Four different configurations of the PVC tube for the shank member 20 were tested and compared with wood, aluminum, and steel members. The tested materials were as follows:

1. Wood--3/4 inch diameter pine dowel;

2. Aluminum--3/4 inch diameter, 1/8 inch wall thickness;

3. Steel--1/2 inch diameter conduit, 1/32 inch wall thickness;

4. PVC 0.5/40--1/2 inch diameter schedule 40 (0.840 0.D., 0.622 I.D.);

5. PVC 0.75/40--1/2 inch diameter schedule 40 (1.050 0.D., 0.824 I.D.);

6. PVC 0.5/80--1/2 inch diameter schedule 40 (0.840 0.D., 0.546 I.D.); and

7. PVC, 0.75/80--1/2 inch diameter schedule 40 (1.050 0.D., 0.742 1.D.)

Table 3 shows the lateral deflection in inches of one end of a four-foot length of each of the above materials, for various applied lateral forces between one pound and four pounds, the opposite end of the member being clamped in a fixed position.

              TABLE 3______________________________________Lateral Shank Deflection ComparisonShank       Lateral Force (lb.)Configuration       1.0     1.5    2.0    2.5  4.0______________________________________1. Wood     0.6     0.9    1.2    1.6  2.42. Aluminum 0.1      0.15  0.2     0.25                                  0.43. Steel    0.2     0.3    0.4    0.5  0.84. .5/40 PVC       4.1     6.2    8.2    10.3 17.05. .75/40 PVC       2.2     2.9    4.2    5.3  8.26. .5/40 PVC       4..1    6.2    8.3    10.3 17.17. .75/80 PVC       2.1     2.8    4.1    5.1  8.0______________________________________

The sail 14 can be made from any lightweight fabric material suitable for producing shade. Preferred materials are 200 denier Oxford nylon and 70 denier taffeta, each available from Noah Lamport, Inc., Los Angeles, Calif. In a preferred configuration of the sail 14 having a length of 83 inches and a width of 45 inches, it has been determined that a sufficient lateral tension applied to the corners 17 is about 3.5 pounds. It has also been determined that a preferred deflection of the shank member 20 at a height about 4 feet above the sand 12 is a deflection of about 7 inches. This corresponds roughly to the results given in Table 3 for the 3/4 diameter PVC tube, either schedule 40 or schedule 80. As between these two, the schedule 40 is preferred because it is lighter in weight and less expensive to produce because the volume of material is reduced. Thus it is apparent from Table 3 that the stiffness of the shank member 20 is primarily related to the diameter of the tube, and depends only slightly on the wall thickness. Thus as long as the wall thickness is great enough to provide sufficient strength, a small wall thickness is preferred. Accordingly, the 3/4 inch diameter schedule 40 PVC tube is more preferred. In comparison, the corresponding deflection of the steel and aluminum is only 1/10 or 1/20 of the preferred deflection, well below what is needed for use in the present invention. The steel and aluminum also get uncomfortably hot in the sun. The wood that was tested provides less than 1/3 the preferred deflection, and is subject to weathering and breakage.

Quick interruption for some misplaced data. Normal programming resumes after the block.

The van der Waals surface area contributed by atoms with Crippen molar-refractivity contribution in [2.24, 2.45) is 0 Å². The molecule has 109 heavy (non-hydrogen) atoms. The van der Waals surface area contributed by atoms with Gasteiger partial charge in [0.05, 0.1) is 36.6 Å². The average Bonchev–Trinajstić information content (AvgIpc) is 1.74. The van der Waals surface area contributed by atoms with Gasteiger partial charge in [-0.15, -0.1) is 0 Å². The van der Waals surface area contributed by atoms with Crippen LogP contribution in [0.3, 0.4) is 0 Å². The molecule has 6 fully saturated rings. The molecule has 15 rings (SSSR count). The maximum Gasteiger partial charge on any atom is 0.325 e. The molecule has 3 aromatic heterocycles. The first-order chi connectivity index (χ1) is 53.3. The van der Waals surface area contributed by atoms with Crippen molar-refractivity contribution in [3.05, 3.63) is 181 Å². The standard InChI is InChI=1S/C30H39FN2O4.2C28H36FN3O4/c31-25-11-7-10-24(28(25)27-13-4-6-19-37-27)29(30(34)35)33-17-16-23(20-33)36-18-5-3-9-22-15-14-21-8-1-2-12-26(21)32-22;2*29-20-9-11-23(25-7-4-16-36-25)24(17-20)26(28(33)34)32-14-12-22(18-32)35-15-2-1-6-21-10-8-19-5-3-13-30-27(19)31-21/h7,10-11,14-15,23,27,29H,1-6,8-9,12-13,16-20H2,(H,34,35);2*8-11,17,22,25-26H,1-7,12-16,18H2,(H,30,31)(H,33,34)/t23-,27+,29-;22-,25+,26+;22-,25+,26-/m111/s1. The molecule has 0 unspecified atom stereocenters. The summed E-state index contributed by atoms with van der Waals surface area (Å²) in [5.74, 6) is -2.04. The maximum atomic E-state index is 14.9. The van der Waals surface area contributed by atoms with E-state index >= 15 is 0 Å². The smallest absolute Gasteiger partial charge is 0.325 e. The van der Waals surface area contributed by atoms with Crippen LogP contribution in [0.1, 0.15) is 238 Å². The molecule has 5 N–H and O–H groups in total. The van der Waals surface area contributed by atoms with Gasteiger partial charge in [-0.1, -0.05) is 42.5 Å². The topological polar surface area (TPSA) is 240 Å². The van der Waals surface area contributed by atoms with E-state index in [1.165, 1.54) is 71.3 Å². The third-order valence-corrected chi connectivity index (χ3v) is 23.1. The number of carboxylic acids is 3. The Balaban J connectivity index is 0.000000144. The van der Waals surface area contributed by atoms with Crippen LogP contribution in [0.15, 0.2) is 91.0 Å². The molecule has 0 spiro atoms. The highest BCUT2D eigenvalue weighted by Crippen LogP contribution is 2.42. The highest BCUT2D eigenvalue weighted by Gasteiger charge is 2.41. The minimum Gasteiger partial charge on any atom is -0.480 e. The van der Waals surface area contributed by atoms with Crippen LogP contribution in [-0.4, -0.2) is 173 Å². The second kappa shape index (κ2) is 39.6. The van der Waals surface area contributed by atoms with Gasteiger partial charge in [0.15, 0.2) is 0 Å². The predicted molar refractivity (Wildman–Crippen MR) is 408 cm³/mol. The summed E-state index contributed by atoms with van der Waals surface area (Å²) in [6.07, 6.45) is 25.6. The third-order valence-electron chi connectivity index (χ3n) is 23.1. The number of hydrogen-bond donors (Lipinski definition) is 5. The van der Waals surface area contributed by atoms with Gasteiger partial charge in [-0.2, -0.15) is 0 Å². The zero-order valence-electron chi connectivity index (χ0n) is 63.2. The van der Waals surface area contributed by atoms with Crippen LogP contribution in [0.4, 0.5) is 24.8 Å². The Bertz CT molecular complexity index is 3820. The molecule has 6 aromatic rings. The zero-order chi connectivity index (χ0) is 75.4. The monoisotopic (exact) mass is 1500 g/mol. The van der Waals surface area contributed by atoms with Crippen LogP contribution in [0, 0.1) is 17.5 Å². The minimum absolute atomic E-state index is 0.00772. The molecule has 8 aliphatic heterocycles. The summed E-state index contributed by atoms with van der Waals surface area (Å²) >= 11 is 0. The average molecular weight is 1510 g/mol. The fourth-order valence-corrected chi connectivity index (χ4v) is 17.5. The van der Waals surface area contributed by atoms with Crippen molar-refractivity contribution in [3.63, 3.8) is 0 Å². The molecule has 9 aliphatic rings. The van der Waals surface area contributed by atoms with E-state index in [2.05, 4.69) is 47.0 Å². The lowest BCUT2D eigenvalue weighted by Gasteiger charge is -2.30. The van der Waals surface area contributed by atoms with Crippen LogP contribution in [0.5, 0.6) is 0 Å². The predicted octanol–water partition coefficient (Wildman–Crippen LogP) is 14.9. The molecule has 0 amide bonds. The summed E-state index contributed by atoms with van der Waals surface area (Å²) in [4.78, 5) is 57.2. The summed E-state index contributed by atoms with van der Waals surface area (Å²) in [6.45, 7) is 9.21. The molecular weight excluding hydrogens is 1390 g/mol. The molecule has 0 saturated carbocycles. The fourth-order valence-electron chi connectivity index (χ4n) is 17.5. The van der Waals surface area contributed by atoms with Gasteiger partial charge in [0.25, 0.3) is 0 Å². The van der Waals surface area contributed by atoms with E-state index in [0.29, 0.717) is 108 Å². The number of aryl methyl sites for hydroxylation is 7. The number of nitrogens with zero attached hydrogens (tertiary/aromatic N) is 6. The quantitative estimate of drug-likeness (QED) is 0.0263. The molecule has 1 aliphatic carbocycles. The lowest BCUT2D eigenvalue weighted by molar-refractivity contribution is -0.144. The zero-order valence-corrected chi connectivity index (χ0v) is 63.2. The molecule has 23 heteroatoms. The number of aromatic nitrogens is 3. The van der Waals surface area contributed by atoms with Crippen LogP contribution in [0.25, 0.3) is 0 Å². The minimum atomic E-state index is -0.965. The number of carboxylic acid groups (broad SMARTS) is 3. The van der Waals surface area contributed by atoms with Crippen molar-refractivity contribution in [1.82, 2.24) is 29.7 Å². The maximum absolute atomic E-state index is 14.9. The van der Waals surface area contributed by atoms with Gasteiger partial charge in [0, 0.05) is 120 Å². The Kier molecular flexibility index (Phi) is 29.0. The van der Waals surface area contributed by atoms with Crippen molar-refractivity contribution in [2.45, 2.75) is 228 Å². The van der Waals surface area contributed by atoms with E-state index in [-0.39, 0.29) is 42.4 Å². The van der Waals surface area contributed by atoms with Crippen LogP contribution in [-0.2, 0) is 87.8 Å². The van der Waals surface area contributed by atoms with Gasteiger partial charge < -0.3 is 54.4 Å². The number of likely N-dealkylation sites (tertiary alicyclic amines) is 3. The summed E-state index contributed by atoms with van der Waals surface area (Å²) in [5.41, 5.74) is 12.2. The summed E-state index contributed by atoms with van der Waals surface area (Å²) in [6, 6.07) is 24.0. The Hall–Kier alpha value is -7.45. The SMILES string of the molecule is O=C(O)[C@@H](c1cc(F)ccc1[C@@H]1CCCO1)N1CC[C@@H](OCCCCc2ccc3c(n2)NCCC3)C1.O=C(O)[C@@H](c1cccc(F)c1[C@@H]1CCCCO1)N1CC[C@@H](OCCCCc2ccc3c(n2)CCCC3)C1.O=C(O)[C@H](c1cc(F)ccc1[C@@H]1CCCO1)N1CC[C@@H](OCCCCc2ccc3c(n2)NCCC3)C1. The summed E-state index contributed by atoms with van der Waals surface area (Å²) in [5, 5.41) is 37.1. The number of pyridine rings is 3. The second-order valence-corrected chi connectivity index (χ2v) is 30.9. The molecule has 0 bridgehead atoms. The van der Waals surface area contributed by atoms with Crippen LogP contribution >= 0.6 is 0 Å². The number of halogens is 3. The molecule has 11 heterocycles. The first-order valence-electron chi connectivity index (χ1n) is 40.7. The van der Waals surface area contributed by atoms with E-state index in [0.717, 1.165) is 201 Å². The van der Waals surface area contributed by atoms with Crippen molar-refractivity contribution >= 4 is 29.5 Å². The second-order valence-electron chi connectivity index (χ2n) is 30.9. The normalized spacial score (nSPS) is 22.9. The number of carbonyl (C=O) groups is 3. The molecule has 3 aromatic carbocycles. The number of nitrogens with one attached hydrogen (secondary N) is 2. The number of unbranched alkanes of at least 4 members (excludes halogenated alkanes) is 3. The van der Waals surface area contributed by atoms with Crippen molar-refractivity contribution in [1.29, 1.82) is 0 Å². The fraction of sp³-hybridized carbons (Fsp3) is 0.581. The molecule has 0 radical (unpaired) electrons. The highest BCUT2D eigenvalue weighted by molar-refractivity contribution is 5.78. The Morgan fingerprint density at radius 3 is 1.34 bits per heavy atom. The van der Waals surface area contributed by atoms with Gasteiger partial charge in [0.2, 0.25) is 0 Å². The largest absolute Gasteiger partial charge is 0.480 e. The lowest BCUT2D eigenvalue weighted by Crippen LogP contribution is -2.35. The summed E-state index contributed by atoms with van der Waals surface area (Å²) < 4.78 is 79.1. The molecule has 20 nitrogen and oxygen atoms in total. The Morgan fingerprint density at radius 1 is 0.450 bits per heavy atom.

The 1/2 inch diameter PVC schedule 40 tube has excessive deflection, but otherwise would be preferred because it is more compact and requires less material than the 3/4 inch diameter schedule 40. It is expected that the 1/2 inch diameter schedule 40 dimensions are most preferable for the shank member 20, and that increased stiffness comparable to the 3/4 inch diameter schedule 40 tube is possible using a mixture of PVC and a reinforcing material. Exemplary reinforcing materials are carbon or glass fibers and glass particles. It is expected that a preferred composition for the shank member 20 is from about 70% to about 95% of the PVC, the remainder being the reinforcing material. It is further expected that an optimum composition is 90% PVC and 10% reinforcing material. It is further preferred that the reinforcing material be the glass particles because the glass particles are inexpensive and readily available, and have a sufficient modulus of elasticity to significantly increase the rigidity of the shank member 20.

The present invention includes a sideshade 72 formed from a flexible member as shown in FIG. 1, the sideshade 72 having first fastener means 74 located proximate an edge thereof. The sail member 14 has, along the edges thereof, second fastener means 76 for selective engagement for the first fastener means 74 of the sideshade 72. Thus one or more of the sideshades 72 can be removably fastened at selected locations around the sail member 14. As the day progresses, the sideshade 72 can be moved around on the sail member 14 in response to changes in the relative position of the sun. Thus the present invention permits the sideshade 72 to be installed and repositioned without requiring the poles 16 to be repositioned. The first fastener means 74 and the second fastener means 76 can be mating members of velcro fasteners.